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Music Director Career

Career Description

A Music Director conducts, directs, plans, and leads instrumental or vocal performances by musical groups, such as orchestras,  choirs, and glee clubs. These leaders audition and select musicians, choose the music most appropriate for their talents and abilities, and direct rehearsals and performances. Choral directors lead choirs and glee clubs, sometimes working with a band or an orchestra conductor. Directors audition and select singers and lead them at rehearsals and performances to achieve harmony, rhythm,  tempo, shading, and other desired musical effects.

Common Work Tasks

  • Use gestures to shape the music being played,  communicating desired tempo, phrasing, tone, color, pitch, volume, and other performance aspects
  • Direct groups at rehearsals and live or recorded performances in order to achieve desired effects such as tonal and harmonic balance dynamics, rhythm, and tempo
  • Plan and schedule rehearsals and performances,  and arrange details such as locations, accompanists, and instrumentalists
  • Consider such factors as ensemble size and abilities, availability of scores, and the need for musical variety, in order to select music to be performed
  • Study scores to learn the music in detail, and to develop interpretations
  • Position members within groups to obtain balance among instrumental or vocal sections
  • Audition and select performers for musical presentations
  • Transcribe musical compositions and melodic lines to adapt them to a particular group, or to create a particular musical style
  • Meet with soloists and concertmasters to discuss and prepare for performances
  • Assign and review staff work in such areas as scoring, arranging, and copying music, and vocal coaching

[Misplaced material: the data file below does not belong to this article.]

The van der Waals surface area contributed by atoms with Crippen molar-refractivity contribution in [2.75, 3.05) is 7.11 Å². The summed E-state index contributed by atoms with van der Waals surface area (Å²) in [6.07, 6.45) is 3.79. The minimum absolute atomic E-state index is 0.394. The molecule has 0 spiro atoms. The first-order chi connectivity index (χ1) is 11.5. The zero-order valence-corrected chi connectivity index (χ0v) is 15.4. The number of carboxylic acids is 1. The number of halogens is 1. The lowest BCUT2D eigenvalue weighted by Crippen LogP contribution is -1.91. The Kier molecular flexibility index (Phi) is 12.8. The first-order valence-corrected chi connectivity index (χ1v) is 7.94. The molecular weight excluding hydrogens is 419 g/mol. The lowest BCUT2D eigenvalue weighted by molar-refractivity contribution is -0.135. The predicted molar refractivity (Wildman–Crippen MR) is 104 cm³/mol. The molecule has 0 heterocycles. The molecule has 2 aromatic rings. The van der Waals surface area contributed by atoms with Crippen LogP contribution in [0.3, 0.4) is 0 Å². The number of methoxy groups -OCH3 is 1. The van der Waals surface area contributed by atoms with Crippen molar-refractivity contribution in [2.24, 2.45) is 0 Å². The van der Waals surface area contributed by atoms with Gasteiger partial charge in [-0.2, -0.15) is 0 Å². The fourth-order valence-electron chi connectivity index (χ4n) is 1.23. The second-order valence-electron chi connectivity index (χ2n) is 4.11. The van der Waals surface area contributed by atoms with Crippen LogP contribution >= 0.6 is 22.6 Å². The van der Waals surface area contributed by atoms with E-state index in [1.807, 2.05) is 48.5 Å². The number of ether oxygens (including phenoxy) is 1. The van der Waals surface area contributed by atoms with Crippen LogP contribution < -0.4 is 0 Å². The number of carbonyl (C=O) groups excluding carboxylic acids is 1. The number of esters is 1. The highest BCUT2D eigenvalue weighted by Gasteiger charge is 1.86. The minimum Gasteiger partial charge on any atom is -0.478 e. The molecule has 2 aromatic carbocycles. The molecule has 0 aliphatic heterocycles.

Other Job Titles

Music Directors are also known by other titles, including:

  • Music Conductors
  • Choral Directors
  • Talent Directors
  • Music Arrangers

Education,  Training, and Experience

Education and Training
  Music directors usually require a bachelor’s degree in a related field. Courses typically include music theory, music interpretation, composition, conducting, and performance in a particular instrument or in voice. Music composers and arrangers need considerable related work experience or advanced training in these subjects.

  Music Directors must be knowledgeable about a broad range of musical styles as well as the type of music that interests them most. Having a broader range of interest, knowledge, and training can help expand employment opportunities and musical abilities. Voice training and private instrumental lessons, especially when taken at a young age, also help develop technique and enhance one’s performance.


The median annual salary for a Music Director is $40,000. The top 10 percent earn more than $111,000, and the lowest 10 percent earn less than $16,000.  Median earnings in the industries employing the largest number of music directors are:

  • Religious Organizations - $41,490
  • Performing Arts Companies - $62,080
  • Elementary and Secondary Schools- $48,080
  • Independent Artists, Writers, and Performers – N/A
  • Motion Picture and Video Industries- $70,940

Job Outlook

  • 2006-2016 Employment growth:  13%
  • Number of new jobs created 2006-2016: 8,800
  • Employment 2006 : 68,000
  • Employment 2016:  77,000
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